UK Agricultural news
|Wednesday 20th May 2009|
Inbred Dairy cattle suffer health problems says RSPCA
The RSPCA has come out claiming that many of Britain's 2 million dairy cows are "more inbred than pedigree dogs". This leaves the animals less resistant to disease, and as a result are more likely to suffer long term health problems. Many of the cattle are also unable to reproduce or suffer lameness as a result of the inbreeding. The society states that the ever increasing demand for milk yields is causing dairy farmers to neglect the welfare of their animals.
They state that many of the cattle are never allowed outside to graze in their lives and that other diseases such as bovine viral diarrhoea and leptospirosis are also on the rise.
John Avizienius, the RSPCA's deputy head of farm animal science said that "This is a very real problem, and one that must be tackled by everyone, from farmers and retailers to us the consumer."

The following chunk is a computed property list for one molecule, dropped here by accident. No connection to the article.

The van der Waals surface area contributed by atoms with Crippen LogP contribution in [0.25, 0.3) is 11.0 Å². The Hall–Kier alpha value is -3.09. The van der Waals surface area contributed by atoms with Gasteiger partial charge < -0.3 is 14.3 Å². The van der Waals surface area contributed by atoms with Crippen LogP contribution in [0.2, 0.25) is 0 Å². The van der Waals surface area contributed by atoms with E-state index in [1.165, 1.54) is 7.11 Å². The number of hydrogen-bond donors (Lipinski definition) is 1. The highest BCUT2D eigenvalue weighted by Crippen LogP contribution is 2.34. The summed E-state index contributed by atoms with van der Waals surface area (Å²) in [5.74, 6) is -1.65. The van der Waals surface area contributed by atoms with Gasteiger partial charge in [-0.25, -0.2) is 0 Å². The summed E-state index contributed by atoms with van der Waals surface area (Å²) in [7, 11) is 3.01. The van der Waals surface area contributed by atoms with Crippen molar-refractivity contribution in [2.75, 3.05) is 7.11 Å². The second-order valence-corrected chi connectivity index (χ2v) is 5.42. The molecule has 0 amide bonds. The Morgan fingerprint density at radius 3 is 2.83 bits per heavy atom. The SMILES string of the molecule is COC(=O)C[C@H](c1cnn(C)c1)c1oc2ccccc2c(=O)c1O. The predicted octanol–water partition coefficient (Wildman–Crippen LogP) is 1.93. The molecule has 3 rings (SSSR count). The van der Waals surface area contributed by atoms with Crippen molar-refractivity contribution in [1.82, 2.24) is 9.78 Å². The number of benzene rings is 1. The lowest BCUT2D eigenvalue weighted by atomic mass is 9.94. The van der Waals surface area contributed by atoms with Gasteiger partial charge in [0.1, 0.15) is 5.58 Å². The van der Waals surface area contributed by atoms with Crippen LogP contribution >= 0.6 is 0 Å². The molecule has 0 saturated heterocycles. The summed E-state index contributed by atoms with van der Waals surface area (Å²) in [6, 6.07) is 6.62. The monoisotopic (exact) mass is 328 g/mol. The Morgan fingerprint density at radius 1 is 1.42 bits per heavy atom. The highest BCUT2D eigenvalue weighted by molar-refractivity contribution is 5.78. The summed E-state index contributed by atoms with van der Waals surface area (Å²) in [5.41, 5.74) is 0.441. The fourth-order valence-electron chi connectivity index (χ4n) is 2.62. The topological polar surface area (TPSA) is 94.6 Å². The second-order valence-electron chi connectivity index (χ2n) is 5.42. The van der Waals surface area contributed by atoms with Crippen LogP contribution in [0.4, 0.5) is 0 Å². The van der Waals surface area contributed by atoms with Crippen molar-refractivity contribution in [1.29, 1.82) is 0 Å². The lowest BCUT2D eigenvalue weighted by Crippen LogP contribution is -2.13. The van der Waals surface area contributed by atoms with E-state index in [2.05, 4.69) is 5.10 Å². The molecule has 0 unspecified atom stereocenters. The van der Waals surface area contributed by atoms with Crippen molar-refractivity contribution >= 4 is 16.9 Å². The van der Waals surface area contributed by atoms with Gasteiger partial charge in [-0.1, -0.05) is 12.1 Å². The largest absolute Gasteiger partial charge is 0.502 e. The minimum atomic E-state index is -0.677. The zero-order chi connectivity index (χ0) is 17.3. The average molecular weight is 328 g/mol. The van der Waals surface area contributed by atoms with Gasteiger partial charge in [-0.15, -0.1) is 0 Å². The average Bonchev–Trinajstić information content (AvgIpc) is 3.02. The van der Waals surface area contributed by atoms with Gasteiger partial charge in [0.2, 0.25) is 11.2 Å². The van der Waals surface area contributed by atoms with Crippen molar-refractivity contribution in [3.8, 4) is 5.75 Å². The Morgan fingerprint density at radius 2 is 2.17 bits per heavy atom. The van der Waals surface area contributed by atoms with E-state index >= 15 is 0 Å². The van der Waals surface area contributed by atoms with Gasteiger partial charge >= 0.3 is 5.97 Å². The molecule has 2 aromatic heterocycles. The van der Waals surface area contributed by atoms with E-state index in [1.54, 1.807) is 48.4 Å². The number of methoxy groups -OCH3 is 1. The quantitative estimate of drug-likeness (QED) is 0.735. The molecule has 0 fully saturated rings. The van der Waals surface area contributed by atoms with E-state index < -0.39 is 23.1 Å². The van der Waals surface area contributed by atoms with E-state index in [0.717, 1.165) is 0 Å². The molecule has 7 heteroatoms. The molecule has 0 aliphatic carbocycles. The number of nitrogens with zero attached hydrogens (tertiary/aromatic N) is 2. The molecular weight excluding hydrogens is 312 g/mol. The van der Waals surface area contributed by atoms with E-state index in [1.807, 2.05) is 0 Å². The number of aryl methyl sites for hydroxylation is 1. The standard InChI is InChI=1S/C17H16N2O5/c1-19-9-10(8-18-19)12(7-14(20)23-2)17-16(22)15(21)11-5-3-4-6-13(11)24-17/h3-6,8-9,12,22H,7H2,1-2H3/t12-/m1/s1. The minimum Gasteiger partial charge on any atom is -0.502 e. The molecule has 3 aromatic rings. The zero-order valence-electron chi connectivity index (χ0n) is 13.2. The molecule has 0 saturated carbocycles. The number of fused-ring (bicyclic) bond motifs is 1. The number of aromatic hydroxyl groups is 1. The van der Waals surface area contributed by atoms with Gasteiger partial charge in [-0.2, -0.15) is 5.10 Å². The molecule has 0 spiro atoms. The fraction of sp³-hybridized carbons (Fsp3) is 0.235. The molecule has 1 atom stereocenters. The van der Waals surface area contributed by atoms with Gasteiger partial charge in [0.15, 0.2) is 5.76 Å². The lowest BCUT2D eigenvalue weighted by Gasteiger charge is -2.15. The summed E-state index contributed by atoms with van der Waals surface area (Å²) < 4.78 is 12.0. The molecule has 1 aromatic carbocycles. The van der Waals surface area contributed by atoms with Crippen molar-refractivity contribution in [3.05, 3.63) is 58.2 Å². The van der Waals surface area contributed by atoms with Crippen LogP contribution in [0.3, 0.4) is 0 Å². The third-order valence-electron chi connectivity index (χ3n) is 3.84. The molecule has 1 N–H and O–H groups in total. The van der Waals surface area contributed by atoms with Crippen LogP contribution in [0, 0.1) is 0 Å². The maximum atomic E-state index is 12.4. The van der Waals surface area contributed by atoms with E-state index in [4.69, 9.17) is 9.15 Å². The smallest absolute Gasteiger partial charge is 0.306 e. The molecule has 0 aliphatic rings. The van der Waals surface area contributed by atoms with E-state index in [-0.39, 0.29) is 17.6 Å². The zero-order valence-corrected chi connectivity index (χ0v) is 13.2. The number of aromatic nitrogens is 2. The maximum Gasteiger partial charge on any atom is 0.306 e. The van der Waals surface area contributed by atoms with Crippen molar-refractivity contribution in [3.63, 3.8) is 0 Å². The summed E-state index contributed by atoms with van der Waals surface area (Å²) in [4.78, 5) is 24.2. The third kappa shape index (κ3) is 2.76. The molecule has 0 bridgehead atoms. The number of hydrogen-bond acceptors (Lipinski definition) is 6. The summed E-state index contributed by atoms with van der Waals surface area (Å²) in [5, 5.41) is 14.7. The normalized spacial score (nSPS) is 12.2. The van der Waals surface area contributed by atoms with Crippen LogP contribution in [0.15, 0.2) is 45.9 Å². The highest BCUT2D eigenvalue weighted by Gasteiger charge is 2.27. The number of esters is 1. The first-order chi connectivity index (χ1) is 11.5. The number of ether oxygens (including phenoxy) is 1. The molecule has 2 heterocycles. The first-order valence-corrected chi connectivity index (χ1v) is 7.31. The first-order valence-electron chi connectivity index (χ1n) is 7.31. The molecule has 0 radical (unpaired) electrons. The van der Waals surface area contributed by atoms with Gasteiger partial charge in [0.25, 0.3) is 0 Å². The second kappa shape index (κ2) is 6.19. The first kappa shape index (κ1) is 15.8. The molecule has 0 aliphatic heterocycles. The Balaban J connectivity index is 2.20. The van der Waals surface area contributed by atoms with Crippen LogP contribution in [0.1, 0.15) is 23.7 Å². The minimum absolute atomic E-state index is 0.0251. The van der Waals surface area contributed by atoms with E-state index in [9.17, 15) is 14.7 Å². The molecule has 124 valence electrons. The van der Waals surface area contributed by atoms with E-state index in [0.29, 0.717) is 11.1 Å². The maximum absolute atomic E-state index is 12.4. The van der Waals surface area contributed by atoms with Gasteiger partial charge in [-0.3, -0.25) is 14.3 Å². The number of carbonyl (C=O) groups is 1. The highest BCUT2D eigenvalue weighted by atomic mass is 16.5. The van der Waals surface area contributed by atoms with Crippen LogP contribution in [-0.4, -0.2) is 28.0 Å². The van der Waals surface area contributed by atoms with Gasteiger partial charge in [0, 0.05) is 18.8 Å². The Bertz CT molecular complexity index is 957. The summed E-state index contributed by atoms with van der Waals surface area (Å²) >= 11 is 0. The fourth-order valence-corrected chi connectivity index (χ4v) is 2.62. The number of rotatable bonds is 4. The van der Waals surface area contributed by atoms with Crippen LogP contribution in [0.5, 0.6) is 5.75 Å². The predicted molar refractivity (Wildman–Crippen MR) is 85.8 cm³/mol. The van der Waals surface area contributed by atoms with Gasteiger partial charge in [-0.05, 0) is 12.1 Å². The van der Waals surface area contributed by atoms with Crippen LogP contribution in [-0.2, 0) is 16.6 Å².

The society hopes to raise consumer awareness of the animals' plight and force dairy farmers to imrpove welfare standards. They urge consumers to pressure the farming industry and to inquire about the welfare of the cattle that supply the milk at their local supermarket.
The dairy industry has hit back, labelling the RSPCA's statements as "irresponsible and inacurate" and said that 95% of British dairy farmers adhered to the Assured Dairy Farms standards put in place to manage herd health. They also claim that diseases such as mastitis (an inflamation of the udder) have halved in the last 50 years.